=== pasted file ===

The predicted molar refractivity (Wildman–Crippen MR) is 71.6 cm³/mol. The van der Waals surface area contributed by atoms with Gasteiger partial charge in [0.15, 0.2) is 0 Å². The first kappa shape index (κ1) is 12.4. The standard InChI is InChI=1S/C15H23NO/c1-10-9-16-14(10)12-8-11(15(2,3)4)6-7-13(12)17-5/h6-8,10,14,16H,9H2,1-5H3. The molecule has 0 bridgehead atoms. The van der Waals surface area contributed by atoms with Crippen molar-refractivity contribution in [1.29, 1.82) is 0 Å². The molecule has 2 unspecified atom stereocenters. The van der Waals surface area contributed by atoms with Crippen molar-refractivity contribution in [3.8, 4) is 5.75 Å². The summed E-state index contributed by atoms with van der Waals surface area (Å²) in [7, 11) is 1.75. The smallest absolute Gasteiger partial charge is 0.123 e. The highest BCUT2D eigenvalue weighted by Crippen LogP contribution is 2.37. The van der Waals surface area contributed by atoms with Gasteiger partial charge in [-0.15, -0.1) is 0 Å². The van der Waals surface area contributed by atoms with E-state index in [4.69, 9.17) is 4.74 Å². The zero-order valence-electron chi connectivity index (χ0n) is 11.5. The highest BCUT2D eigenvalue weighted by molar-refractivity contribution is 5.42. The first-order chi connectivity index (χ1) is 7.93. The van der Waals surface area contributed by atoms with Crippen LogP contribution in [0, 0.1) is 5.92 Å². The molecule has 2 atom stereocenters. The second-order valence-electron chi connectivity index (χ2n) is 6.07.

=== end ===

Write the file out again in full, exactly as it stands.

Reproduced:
The predicted molar refractivity (Wildman–Crippen MR) is 71.6 cm³/mol. The van der Waals surface area contributed by atoms with Gasteiger partial charge in [0.15, 0.2) is 0 Å². The first kappa shape index (κ1) is 12.4. The standard InChI is InChI=1S/C15H23NO/c1-10-9-16-14(10)12-8-11(15(2,3)4)6-7-13(12)17-5/h6-8,10,14,16H,9H2,1-5H3. The molecule has 0 bridgehead atoms. The van der Waals surface area contributed by atoms with Crippen molar-refractivity contribution in [1.29, 1.82) is 0 Å². The molecule has 2 unspecified atom stereocenters. The van der Waals surface area contributed by atoms with Crippen molar-refractivity contribution in [3.8, 4) is 5.75 Å². The summed E-state index contributed by atoms with van der Waals surface area (Å²) in [7, 11) is 1.75. The smallest absolute Gasteiger partial charge is 0.123 e. The highest BCUT2D eigenvalue weighted by Crippen LogP contribution is 2.37. The van der Waals surface area contributed by atoms with Gasteiger partial charge in [-0.15, -0.1) is 0 Å². The van der Waals surface area contributed by atoms with E-state index in [4.69, 9.17) is 4.74 Å². The zero-order valence-electron chi connectivity index (χ0n) is 11.5. The highest BCUT2D eigenvalue weighted by molar-refractivity contribution is 5.42. The first-order chi connectivity index (χ1) is 7.93. The van der Waals surface area contributed by atoms with Crippen LogP contribution in [0, 0.1) is 5.92 Å². The molecule has 2 atom stereocenters. The second-order valence-electron chi connectivity index (χ2n) is 6.07.